The organizations in question say they do not oppose transparency and are already required to do regular reporting to the Salvadoran government. They already identify foreign funding on their websites. Cristosal, for example, publishes its US federal form 990 filing with its financial report along with a list of all its donors. Funde publishes its financial statements along with a list of its international project partners, as does Accion Ciudadana. RevistaFactum has a list of the international organizations providing it funding going back seven years.
Instead, civil society has no doubt that the real purpose of the law is to punish them by attacking their financial stability. They are being targeted for their critiques of Bukele's actions, such as his removal earlier this year of supreme court magistrates and the attorney general.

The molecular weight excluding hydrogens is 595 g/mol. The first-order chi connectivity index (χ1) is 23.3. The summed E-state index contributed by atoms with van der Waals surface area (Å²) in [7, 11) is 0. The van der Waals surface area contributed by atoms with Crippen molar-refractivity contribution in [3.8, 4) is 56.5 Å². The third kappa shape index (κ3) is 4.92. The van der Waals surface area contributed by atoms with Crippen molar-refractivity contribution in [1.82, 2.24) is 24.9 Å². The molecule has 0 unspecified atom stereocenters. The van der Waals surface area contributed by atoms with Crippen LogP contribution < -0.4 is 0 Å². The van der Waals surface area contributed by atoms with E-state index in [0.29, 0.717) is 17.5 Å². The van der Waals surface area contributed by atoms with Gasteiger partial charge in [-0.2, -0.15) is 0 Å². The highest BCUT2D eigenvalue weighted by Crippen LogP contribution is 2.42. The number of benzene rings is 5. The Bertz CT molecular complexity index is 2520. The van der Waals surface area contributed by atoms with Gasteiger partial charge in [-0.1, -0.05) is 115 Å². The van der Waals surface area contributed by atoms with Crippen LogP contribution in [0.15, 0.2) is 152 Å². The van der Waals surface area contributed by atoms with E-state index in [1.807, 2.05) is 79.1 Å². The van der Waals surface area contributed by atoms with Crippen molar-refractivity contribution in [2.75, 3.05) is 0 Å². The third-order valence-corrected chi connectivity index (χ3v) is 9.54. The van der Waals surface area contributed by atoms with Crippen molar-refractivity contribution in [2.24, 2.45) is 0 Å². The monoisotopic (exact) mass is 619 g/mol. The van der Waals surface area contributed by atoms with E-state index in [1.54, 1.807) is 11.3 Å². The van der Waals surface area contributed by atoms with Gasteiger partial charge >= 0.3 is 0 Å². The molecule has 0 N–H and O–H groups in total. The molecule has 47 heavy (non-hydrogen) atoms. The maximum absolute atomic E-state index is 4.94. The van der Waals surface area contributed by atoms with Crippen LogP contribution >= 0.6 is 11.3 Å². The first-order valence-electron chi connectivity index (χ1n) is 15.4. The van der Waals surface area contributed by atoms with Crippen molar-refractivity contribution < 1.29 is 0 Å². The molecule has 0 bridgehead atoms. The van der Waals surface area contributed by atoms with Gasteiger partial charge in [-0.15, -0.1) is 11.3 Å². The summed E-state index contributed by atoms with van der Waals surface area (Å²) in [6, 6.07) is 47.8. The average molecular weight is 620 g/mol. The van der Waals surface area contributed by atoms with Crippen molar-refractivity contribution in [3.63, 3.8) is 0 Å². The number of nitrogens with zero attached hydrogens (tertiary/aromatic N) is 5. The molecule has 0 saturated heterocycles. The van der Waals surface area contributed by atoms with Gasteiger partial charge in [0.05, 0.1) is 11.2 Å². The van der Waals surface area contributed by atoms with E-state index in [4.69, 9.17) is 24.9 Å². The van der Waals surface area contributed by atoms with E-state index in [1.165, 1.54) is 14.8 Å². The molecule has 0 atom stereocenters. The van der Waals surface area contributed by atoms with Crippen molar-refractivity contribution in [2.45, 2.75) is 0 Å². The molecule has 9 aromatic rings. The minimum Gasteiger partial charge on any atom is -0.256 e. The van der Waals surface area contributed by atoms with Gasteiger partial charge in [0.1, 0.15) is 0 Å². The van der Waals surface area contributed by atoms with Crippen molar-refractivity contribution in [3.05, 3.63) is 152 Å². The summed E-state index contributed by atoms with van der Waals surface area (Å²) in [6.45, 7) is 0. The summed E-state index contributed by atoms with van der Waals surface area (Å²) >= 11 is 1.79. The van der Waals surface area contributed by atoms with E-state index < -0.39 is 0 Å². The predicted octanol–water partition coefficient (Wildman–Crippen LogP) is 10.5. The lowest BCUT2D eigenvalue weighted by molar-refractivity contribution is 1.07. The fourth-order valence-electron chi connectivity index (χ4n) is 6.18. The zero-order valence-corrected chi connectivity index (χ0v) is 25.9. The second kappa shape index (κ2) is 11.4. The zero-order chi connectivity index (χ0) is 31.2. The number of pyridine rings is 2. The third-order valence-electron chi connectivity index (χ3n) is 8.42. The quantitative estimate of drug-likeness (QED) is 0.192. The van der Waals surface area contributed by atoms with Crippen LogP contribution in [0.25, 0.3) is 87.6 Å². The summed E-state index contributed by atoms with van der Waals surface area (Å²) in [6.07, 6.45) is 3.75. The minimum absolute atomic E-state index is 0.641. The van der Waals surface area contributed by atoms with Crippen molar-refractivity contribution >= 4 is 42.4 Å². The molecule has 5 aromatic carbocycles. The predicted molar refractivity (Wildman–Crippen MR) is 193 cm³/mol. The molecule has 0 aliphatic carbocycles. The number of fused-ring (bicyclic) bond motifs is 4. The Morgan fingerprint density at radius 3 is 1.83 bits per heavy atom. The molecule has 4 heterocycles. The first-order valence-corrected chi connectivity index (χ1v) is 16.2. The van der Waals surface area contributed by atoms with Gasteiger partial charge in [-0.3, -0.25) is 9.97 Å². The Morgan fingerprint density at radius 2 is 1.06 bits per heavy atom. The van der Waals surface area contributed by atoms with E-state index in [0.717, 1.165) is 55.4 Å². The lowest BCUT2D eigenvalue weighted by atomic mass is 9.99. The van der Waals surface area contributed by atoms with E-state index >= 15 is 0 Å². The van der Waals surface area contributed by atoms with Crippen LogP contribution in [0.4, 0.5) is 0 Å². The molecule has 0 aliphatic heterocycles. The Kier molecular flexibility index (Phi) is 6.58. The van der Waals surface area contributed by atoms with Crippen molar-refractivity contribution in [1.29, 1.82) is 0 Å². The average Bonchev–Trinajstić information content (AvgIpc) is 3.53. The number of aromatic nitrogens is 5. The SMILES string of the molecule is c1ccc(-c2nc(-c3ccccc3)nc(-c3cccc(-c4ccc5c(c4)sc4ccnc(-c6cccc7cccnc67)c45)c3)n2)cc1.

The NGO Acción Ciudadana tweeted "The law threatens the work of organizations that monitor power, an activity that is legitimate and supported by the international community."
Cristosal, a leading human rights organization in El Salvador and Central America, issued a statement that "Those principally affected by a law of this nature are not the orgnaizations, but the thousands benefitted from the defense of human rights, the attention to families who are victims of forced displacement, and the victims who have not had access to justice."
El Faro English described more of the reaction to the proposed legislation:
“The party is over,” wrote Bukele ally Walter Araujo, tagging Ruth López, a lawyer at human rights NGO Cristosal. “With a magnifying glass EVERY CENT they receive will be reviewed.”